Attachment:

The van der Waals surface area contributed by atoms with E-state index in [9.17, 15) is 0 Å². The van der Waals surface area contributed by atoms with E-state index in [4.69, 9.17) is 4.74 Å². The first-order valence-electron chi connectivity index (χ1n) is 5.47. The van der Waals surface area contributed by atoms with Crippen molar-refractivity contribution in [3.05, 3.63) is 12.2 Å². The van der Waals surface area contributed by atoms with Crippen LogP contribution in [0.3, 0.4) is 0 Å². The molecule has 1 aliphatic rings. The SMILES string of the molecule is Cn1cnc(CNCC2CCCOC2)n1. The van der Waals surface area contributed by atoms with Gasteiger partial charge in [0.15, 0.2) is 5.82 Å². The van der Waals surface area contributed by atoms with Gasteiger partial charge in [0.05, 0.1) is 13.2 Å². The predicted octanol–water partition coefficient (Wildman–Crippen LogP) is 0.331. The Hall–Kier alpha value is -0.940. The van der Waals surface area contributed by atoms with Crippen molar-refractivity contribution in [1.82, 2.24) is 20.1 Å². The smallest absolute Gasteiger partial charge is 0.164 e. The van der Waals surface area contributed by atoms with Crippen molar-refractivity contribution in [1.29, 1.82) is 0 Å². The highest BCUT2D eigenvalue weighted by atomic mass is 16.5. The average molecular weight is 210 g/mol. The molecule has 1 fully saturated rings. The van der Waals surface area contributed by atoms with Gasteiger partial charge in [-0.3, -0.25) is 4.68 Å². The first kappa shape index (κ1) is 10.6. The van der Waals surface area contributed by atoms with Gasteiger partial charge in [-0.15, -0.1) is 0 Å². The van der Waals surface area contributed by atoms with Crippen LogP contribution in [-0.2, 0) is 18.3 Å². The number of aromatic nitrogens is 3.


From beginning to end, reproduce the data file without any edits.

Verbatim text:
The van der Waals surface area contributed by atoms with E-state index in [9.17, 15) is 0 Å². The van der Waals surface area contributed by atoms with E-state index in [4.69, 9.17) is 4.74 Å². The first-order valence-electron chi connectivity index (χ1n) is 5.47. The van der Waals surface area contributed by atoms with Crippen molar-refractivity contribution in [3.05, 3.63) is 12.2 Å². The van der Waals surface area contributed by atoms with Crippen LogP contribution in [0.3, 0.4) is 0 Å². The molecule has 1 aliphatic rings. The SMILES string of the molecule is Cn1cnc(CNCC2CCCOC2)n1. The van der Waals surface area contributed by atoms with Gasteiger partial charge in [0.15, 0.2) is 5.82 Å². The van der Waals surface area contributed by atoms with Gasteiger partial charge in [0.05, 0.1) is 13.2 Å². The predicted octanol–water partition coefficient (Wildman–Crippen LogP) is 0.331. The Hall–Kier alpha value is -0.940. The van der Waals surface area contributed by atoms with Crippen molar-refractivity contribution in [1.82, 2.24) is 20.1 Å². The smallest absolute Gasteiger partial charge is 0.164 e. The van der Waals surface area contributed by atoms with Crippen molar-refractivity contribution in [1.29, 1.82) is 0 Å². The highest BCUT2D eigenvalue weighted by atomic mass is 16.5. The average molecular weight is 210 g/mol. The molecule has 1 fully saturated rings. The van der Waals surface area contributed by atoms with Gasteiger partial charge in [-0.3, -0.25) is 4.68 Å². The first kappa shape index (κ1) is 10.6. The van der Waals surface area contributed by atoms with Gasteiger partial charge in [-0.15, -0.1) is 0 Å². The van der Waals surface area contributed by atoms with Crippen LogP contribution in [-0.2, 0) is 18.3 Å². The number of aromatic nitrogens is 3.